The Recipe: Making Latin-American Art in Canada

© P. Litherland, 2020

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© P. Litherland, 2020

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The Recipe: Making Latin-American Art in Canada

February 1 to March 7, 2020

Saturday, February 1, 2020 at 5 p.m.

Guided tours in French and Spanish
February 21 at 4 p.m. and February 29 at 12:30 p.m.

February 29 at 2 p.m.
With Alena Robin, Diogo Rodrigues de Barros, Eddy Firmin and the curators

Free entry

The Recipe: Making Latin-American Art in Canada brings together six artists and two curators originally from Colombia, Guatemala, Brazil, Venezuela, Salvador, and Cuba. Those artists and curators are living, working and dreaming in Chicoutimi, Montreal, Quebec, Toronto, Oakville and Vancouver. They also exist, create and imagine (themselves) across and beyond many territories, from North America to Latin America, sometimes throughout the edge of the planet. Joined together at OBORO, they wonder, with appetite and greed, what mix of “ingredients” is required for an artwork conceived, developed, or imagined on Canadian soil to be perceived as a “Latin-American” work. Therefore, this curatorial experiment aims to examine multiple statements, which go beyond traditional boundaries, on what could be considered “Latin-American art” or a “Latin-American artist” today.

At OBORO, The Recipe offers to see and hear revised/expanded/recomposed or site-specific versions of the works first presented at Sur Gallery (Toronto, 2018), revealing the wide spectrum of influences and references that shape these artists’ imaginaries, beyond their countries of origin or cultural roots. The temporal and geographical distance that separates the works from their first presentation has, moreover, increased the number of references/connections/bifurcations/sources of inspiration that make them (re)live. From sculpture to painting, through relational installations or interactive videos to digital pieces, the works navigate from one medium to another, or weave in between them. With a crystal-clear voice, they speak about cancer survivors, analog technologies, converted objects, capitalist and neoliberal powers, transcultural tactics and urban and identity cartography.

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Paolo Almario

Based in Chicoutimi (Quebec) since 2011, Colombian-born artist Paolo Almario received a degree from the Faculty of Architecture and Design at the University of Los Andes (Bogotá, Colombia). In 2014, he completed a Master's degree in arts at the Université du Québec à Chicoutimi (UQAC). His works have been exhibited in Canada, Colombia, Italy, Belgium and France. In addition to his artistic activity, Paolo is currently a lecturer in UQAC’s “arts et lettres” department, where he has been teaching digital arts since 2014.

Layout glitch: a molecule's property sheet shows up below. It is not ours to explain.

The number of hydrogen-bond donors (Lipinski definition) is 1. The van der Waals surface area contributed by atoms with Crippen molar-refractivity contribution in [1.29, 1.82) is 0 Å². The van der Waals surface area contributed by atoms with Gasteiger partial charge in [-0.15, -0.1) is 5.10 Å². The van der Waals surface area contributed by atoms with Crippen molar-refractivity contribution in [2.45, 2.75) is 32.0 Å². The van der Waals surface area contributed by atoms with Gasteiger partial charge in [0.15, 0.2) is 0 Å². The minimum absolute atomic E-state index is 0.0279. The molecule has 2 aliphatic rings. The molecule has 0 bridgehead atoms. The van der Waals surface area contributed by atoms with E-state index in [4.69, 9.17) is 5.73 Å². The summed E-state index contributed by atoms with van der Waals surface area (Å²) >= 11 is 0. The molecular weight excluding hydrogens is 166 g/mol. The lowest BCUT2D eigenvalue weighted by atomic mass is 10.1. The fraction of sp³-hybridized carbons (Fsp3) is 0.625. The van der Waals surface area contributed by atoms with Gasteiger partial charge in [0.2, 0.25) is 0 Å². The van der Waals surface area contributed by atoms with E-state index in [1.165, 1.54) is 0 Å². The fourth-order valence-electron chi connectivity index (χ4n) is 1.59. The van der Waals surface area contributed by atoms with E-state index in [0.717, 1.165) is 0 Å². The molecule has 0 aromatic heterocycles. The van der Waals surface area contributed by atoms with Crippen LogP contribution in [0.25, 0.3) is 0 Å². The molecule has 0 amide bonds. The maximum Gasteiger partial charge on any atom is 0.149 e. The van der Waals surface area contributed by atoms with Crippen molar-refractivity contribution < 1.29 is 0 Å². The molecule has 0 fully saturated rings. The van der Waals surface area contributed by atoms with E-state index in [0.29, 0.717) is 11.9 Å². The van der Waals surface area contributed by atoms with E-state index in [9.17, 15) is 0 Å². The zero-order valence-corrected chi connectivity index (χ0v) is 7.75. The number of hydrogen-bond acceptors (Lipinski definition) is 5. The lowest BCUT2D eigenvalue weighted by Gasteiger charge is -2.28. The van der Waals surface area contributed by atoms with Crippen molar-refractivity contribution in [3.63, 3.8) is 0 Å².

Frances Cordero de Bolaños

Frances Cordero de Bolaños is a Salvadorian Canadian visual artist living in Oakville (Ontario). She graduated from the University of Toronto and Sheridan College’s joint Art and Art History Bachelor's Program and is currently completing studies in digital photography. Frances works in various mediums, including painting, drawing, sculpture, photography, and print media. Recent awards include one of three awards for best work at the 9th Annual University of Toronto Shelley Peterson Student Art Exhibition 2015 for her felt sculpture Invasion II.

Alexandra Gelis

Alexandra Gelis is a Colombian-Venezuelan media artist, curator and researcher living and working in Toronto. Her studio practice combines new media, installation, and photography with custom-built interactive electronics. Her projects incorporate personal field research as a tool to investigate the ecologies of various landscapes, by examining the traces left by various socio-political interventions. She is currently working towards a PhD in Environmental Studies and has exhibited in North and South America, Europe and Africa.

Romeo Góngora

Romeo Góngora is a visual artist, a professor at UQAM’s École des arts visuels et médiatiques, and a doctoral candidate in arts at Goldsmiths, University of London (UK). Since 2008, he has carried out collective projects in interaction with the social sphere, integrating politics and pedagogy in the practice of performance.


Tonel is an artist, critic, and curator who shares his time between Canada and Cuba. He has worked in Cuba, Latin America, Europe, Canada and the United States. His latest solo exhibition Ajústate al tema (Stop Digressing) opened in 2018 at Havana’s National Museum of Fine Arts. His articles and essays have been included in anthologies, catalogues and periodicals in Cuba and elsewhere.

Giorgia Volpe

Giorgia Volpe has participated in numerous exhibitions, public interventions and artist residencies. Her work has been exhibited, among others, at the Lyon Biennial – Résonance (France), Musée national des beaux-arts du Québec (Canada), EXPRESSION (Canada), São Paulo Museum of Contemporary Art (Brazil), International Design Biennale in Saint-Etienne (France), Centre VU (Canada), Foreman Gallery (Canada), Darling Foundry (Canada), Xiang Xishi Contemporary Art Center (China), and the International Symposium of Contemporary Art of Baie-Saint-Paul (Canada).

Analays Alvarez Hernandez

Analays Alvarez Hernandez is an art historian and independent curator. Her research focuses on contemporary art, with an emphasis on commemorative public art, diasporic and ethnocultural communities, Latino Canadian art, and curating. She has notably received a Bachelor’s degree in Art History from the University of Havana, Cuba, and her Doctorate from the Université du Québec à Montréal. Currently, she is Assistant Professor in the Département d’histoire de l’art et d’études cinématographiques at the Université de Montréal.